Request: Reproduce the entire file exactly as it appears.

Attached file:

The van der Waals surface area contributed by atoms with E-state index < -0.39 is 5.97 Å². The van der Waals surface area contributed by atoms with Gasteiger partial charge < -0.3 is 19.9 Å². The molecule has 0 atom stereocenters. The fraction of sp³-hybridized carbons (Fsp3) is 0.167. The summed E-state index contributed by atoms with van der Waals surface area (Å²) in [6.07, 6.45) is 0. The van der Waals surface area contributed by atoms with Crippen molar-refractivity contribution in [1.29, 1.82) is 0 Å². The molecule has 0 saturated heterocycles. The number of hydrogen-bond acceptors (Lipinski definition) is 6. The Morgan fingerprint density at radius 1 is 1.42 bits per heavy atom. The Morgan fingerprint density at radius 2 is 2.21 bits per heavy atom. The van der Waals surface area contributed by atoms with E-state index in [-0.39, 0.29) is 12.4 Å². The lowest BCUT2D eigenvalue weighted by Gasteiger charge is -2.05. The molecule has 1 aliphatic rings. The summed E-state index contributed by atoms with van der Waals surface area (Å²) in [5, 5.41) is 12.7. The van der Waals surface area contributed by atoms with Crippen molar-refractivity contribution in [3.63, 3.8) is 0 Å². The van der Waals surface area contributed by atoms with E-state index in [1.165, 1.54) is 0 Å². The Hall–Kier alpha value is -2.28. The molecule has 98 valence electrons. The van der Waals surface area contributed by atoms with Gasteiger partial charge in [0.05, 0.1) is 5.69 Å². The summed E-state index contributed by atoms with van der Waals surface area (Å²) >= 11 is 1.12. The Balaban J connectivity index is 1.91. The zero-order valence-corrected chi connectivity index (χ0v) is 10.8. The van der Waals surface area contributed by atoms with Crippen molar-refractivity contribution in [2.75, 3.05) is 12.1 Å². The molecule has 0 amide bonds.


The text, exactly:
The van der Waals surface area contributed by atoms with E-state index < -0.39 is 5.97 Å². The van der Waals surface area contributed by atoms with Gasteiger partial charge < -0.3 is 19.9 Å². The molecule has 0 atom stereocenters. The fraction of sp³-hybridized carbons (Fsp3) is 0.167. The summed E-state index contributed by atoms with van der Waals surface area (Å²) in [6.07, 6.45) is 0. The van der Waals surface area contributed by atoms with Crippen molar-refractivity contribution in [1.29, 1.82) is 0 Å². The molecule has 0 saturated heterocycles. The number of hydrogen-bond acceptors (Lipinski definition) is 6. The Morgan fingerprint density at radius 1 is 1.42 bits per heavy atom. The Morgan fingerprint density at radius 2 is 2.21 bits per heavy atom. The van der Waals surface area contributed by atoms with E-state index in [-0.39, 0.29) is 12.4 Å². The lowest BCUT2D eigenvalue weighted by Gasteiger charge is -2.05. The molecule has 1 aliphatic rings. The summed E-state index contributed by atoms with van der Waals surface area (Å²) in [5, 5.41) is 12.7. The van der Waals surface area contributed by atoms with Crippen molar-refractivity contribution in [3.63, 3.8) is 0 Å². The van der Waals surface area contributed by atoms with E-state index in [1.165, 1.54) is 0 Å². The Hall–Kier alpha value is -2.28. The molecule has 98 valence electrons. The van der Waals surface area contributed by atoms with Gasteiger partial charge in [0.05, 0.1) is 5.69 Å². The summed E-state index contributed by atoms with van der Waals surface area (Å²) >= 11 is 1.12. The Balaban J connectivity index is 1.91. The zero-order valence-corrected chi connectivity index (χ0v) is 10.8. The van der Waals surface area contributed by atoms with Crippen molar-refractivity contribution in [2.75, 3.05) is 12.1 Å². The molecule has 0 amide bonds.